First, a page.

A National Pediatric Learning Health System (PEDSnet)
Christopher B. Forrest, MD, PhD
The Childrens' Hospital of Philadelphia
Clinical Data Research Networks
We propose to create a national, pediatric-specific learning health system (LHS) composed of a newly formed multi-institutional clinical data research network (CDRN) (called PEDSnet); three condition-specific patient-powered research networks (PPRNs) focusing on pediatric inflammatory bowel syndrome, hypoplastic left heart syndrome, and childhood obesity; and two national data partners. An LHS is organized around communities of patients, families, clinicians, and researchers who work together to purposefully integrate knowledge generation (research) with knowledge dissemination and implementation at the point of care (quality improvement). Its goal is to provide information about available, reasonable alternatives that will allow patients and families to make informed, shared decisions with their healthcare team in ways that lead to improvements in outcomes.
The PEDSnet CDRN includes eight of the nation's largest children's hospital health systems:
- Children's Hospital of Philadelphia,
- Cincinnati Children's Hospital Medical Center,
- Children's Hospital Colorado,
- Nemours Children's Health System,
- Nationwide Children's Hospital,
- St. Louis Children's Hospital,
- Seattle Children's Hospital, and
- Boston Children's Hospital.
These institutions provide services to 2.1 million children per year (2.8% of the nation's children), providing a large and diverse population for conducting pediatric research. The PPRNs include two established networks—ImproveCareNow (16,000 pediatric inflammatory bowel disease patients), and the National Pediatric Cardiology Quality Improvement Collaborative (1,000 hypoplastic left heart syndrome patients—and a newly established network for childhood obesity. The national data partners are Express Scripts (a pharmacy benefit management company) and IMS Health (a data analytics company). The goal of the proposed project is to transform pediatric health care and children's health in the nation by developing an extensible and efficient infrastructure that enables all participants to collaborate in the work of producing new knowledge and improving health and care delivery. Our specific aims are to:
- engage patients/families, clinicians, researchers, and system executives in the creation of the pediatric LHS;
- form governance structures that provide operational and strategic oversight of the LHS;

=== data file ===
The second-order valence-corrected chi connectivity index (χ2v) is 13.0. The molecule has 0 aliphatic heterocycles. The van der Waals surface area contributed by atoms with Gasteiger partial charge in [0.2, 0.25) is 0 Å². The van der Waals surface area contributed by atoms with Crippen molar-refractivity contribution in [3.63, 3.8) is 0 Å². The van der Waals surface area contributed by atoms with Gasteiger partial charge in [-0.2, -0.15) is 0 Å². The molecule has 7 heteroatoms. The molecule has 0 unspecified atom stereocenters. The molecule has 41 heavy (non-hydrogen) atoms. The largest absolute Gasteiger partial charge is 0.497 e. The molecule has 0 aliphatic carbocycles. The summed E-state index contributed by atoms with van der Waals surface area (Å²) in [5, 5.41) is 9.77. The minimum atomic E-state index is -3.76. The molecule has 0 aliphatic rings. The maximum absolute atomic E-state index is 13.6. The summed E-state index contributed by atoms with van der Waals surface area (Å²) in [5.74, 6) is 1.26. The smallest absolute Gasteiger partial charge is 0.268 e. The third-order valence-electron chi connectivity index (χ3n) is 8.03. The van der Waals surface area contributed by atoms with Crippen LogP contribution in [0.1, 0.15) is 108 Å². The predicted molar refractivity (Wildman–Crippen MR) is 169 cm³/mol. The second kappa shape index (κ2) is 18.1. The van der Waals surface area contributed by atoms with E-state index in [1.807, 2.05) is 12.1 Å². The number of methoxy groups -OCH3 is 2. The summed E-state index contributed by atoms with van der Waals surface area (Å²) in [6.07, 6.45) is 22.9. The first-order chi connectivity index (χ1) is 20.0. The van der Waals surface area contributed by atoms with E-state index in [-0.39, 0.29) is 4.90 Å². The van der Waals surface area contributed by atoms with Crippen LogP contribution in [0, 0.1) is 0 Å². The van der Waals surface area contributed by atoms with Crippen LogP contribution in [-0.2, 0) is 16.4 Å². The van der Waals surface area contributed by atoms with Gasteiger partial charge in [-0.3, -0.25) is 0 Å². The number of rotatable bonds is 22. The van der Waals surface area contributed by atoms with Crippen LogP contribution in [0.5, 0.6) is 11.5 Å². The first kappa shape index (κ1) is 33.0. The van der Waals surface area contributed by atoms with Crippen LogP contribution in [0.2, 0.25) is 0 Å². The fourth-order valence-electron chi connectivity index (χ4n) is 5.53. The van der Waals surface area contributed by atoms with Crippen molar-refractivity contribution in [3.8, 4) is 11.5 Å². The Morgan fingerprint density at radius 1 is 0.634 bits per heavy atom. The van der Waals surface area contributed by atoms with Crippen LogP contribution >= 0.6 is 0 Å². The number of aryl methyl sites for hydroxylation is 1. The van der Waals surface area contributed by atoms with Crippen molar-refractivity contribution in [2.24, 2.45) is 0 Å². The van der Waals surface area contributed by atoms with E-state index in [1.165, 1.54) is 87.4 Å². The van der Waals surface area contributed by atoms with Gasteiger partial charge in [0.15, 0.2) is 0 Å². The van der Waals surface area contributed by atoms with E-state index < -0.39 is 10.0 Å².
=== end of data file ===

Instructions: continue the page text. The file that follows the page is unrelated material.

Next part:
- establish an interoperable digital infrastructure to support learning (research, dissemination, and implementation), recruitment, and engagement of stakeholders;
- create a recruitment infrastructure to support prospective research studies; and
- develop policies and procedures (e.g., a central Institutional Review Board [IRB]) that facilitate collaboration.
Our application benefits from robust pre-existing resources and a unique history of collaboration by children's hospitals that has fundamentally reshaped outcomes for previously fatal diseases, such as cystic fibrosis and many childhood cancers. Building on this history, we created, with the Agency for Healthcare Research and Quality and the National Institutes of Health (NIH) sponsorship, an operational prototype of the LHS for pediatric inflammatory bowel disease, which over the past 4 years has increased rates of remission (no disease activity) from 55% to 77% of patients in the network. The pediatric institutions participating in the newly formed CDRN have already collaborated on electronic health record (EHR)-based data sharing studies. With NIH funding, we have launched a national Pediatric Terminology Project, which is harmonizing clinical concepts across conditions and specialties. These successes demonstrate both the will and capacity of participating institutions to develop a national pediatric LHS that addresses fundamental questions of clinical effectiveness for children and their families, particularly for individuals affected by serious, and generally rare, illness that persists into adulthood. The individuals and organizations collaborating in this effort have the expertise needed to address questions of interoperability, patient engagement, governance, and other factors critical to developing a capable national infrastructure that will enable learning across pediatric conditions and stakeholders, harness the motivation and expertise of engaged participants to contribute to advancing knowledge and improving child health, embed research within healthcare delivery, and efficiently implement and disseminate new approaches to care based on research results, ultimately leading to transformations in children's health outcomes.